HARLINGEN — A $50 million distribution facility that would have brought more than 500 jobs to the city and lavished tens of millions of dollars more in wages on workers over the next decade is on indefinite hold.

Executives with Cardone Industries Inc., which already has a warehouse in Harlingen, one in Brownsville and a brake manufacturing facility in Matamoros, Mexico, informed city officials that due to “internal issues” within the company the new Harlingen mega-warehouse will not be built this year.

Existing Cardone facilities in Cameron County and in Mexico will remain operational, city officials said last night.

“It was a big investment but they were looking forward to it,” Raudel Garza, chief executive of the Harlingen Economic Development Corp., said last night. “There are some issues they need to work out and it’s going to take them a while to fix those things.”

Neither Garza nor City Manager Dan Serna indicated what the company’s issues that derailed the new facility might be. Both stressed that, given the dozen or so years Cardone has been in Harlingen, the Philadelphia-based company that primarily produces remanufactured auto parts will remain a major employer in the city and county.

“They’re not going anywhere,” Serna said. “They’re just down the street and have been part of the family for a long time — they’re not looking to move or go anywhere. It’s just their needs have changed so they’re going to slow things down a little bit and they’re going to continue their operations here in Cameron County in Harlingen and Brownsville.”

Officials had predicted starting warehouse jobs at the new Cardone facility would have ranged from $8.50 to $9 an hour, but stressed there would be a valuable multiplier effect.

They predicted the economic ripples from the new Cardone facility would have a major financial impact on the city, not just in direct wages for workers hired by Cardone, but for other existing businesses which would have provided goods and services to help keep the new distribution warehouse running.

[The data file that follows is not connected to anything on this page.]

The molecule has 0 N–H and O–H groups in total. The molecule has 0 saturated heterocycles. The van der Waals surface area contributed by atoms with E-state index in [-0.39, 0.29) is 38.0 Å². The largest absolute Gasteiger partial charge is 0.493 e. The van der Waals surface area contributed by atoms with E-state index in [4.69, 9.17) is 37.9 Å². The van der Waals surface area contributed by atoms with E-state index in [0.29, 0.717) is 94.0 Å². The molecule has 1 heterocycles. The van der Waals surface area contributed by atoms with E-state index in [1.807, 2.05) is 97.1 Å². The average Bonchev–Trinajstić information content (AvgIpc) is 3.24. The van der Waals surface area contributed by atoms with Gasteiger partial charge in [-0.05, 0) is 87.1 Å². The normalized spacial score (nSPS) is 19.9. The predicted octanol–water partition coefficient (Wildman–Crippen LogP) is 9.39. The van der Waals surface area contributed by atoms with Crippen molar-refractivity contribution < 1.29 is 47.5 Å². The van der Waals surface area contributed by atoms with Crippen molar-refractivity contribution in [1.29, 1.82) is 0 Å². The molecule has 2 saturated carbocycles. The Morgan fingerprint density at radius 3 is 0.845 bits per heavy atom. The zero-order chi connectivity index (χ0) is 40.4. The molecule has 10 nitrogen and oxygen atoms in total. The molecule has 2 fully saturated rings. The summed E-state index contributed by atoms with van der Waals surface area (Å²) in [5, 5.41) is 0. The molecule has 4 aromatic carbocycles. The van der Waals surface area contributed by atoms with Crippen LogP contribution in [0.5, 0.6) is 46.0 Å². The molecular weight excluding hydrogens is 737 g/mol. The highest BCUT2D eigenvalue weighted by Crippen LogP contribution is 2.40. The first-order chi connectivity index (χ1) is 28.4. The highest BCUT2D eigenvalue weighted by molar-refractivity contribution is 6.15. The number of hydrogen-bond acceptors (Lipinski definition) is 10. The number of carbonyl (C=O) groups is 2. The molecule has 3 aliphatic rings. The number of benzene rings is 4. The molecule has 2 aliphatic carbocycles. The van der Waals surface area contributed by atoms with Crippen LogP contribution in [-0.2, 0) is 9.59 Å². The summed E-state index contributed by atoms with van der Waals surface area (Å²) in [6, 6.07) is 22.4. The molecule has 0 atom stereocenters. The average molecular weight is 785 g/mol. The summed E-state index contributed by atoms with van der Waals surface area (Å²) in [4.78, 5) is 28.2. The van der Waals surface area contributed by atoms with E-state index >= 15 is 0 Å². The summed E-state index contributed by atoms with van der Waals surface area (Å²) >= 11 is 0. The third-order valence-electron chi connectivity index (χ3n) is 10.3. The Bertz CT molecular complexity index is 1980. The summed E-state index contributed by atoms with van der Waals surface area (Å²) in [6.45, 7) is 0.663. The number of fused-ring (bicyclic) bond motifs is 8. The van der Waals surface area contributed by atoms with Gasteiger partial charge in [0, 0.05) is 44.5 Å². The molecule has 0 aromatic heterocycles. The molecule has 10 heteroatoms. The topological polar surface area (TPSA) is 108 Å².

Garza said while Cardone officials have not informed him of their operational plans, the company probably will continue to use its Dallas-area warehouse as a distribution center in Texas.

“They have had a facility in Dallas for a long, long time,” he said. “About as long as they’ve had one down here. Basically the Dallas facility handled distribution for the south part of the country and to the west.”

The 20-acre property at the city’s industrial park was put together by the HEDC from about five different owners to lure Cardone here, Garza said. A groundbreaking was held at the site in December, and the facility was to have been up and running by the end of the year.

Since it is highly unlikely Cardone will meet the terms of its agreement to build a new facility by the end of this year, at that time the property will revert back to the HEDC which will seek to attract another major tenant, Garza said.

“Our agreement with Cardone related to the property was subject to them building a distribution center by a certain date which was basically the end of this year,” he said. “If they don’t meet that deadline, which they won’t, they basically would be in default so we get the property back and we move on from there and we market the property.”

Both Garza and Serna stressed the now consolidated acreage at the industrial park will prove more attractive to another company.

“It was assembled by us and as five different separate properties, they had a certain value,” Garza said. “As one, they’re more valuable.”

Garza and Serna are two of hundreds of officials, business owners, development experts and more in Harlingen, Cameron County and Austin who put in countless hours to bring the new Cardone plant to the city.

“It’s disappointing, but we put forth the effort on all our projects, on all the economic development projects that we’re trying to bring to town,” Serna said. “This happens from time to time — its part of the process sometimes.

“It is disappointing, but again they have a great footprint in Harlingen, and that hasn’t changed,” he added. “We have 250 employees at Cardone here in Harlingen, and that’s not going to change. … The future for them here is long-term.”